The diameter of the chamber in my clothes dryer is about 2 feet, or 0.6 meters. The circumference is roughly 1.9 meters. Movement in there is pretty chaotic, but we can simplify things by assuming that items travel halfway around (from the bottom to the top) and then drop down to the bottom again. So, for one revolution an item will travel half the circumference plus the diameter. About 1.5m. When running, the dryer seems to do a revolution every two seconds. This works out to 42.6m a minute. A typical drying session lasts about 45 minutes, which means that items typically travel just over 2km – about 1.2 miles – while being dried.
This means my socks do most of their travel while I am not wearing them.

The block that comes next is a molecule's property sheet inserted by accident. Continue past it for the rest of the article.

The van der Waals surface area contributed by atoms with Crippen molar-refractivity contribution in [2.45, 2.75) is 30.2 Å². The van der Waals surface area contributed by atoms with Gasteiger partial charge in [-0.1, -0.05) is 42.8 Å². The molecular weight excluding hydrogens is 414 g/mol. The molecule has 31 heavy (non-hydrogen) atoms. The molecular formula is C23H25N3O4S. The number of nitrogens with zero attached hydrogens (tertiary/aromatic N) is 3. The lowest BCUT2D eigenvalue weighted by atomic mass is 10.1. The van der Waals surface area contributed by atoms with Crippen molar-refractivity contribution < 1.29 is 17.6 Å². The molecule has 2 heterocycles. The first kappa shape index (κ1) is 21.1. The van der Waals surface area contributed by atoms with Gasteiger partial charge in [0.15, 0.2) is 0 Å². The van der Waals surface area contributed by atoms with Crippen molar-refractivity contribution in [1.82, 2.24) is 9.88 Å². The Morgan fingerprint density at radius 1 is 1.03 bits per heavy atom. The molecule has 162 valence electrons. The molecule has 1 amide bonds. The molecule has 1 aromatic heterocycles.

I could even this out by washing them less often, but this solution is unpopular with others. I could also balance things out by getting out more, but that solution is unpopular with me.
PC Hardware is Toast
This is why shopping for graphics cards is so stupid and miserable.
So what happens when a SOFTWARE engineer tries to review hardware? This. This happens.
What is Vulkan?
What is this Vulkan stuff? A graphics engine? A game engine? A new flavor of breakfast cereal? And how is it supposed to make PC games better?
Charging More for a Worse Product
No, game prices don't "need" to go up. That's not how supply and demand works. Instead, the publishers need to be smarter about where they spend their money.
The Death of Half-Life
Valve still hasn't admitted it, but the Half-Life franchise is dead. So what made these games so popular anyway?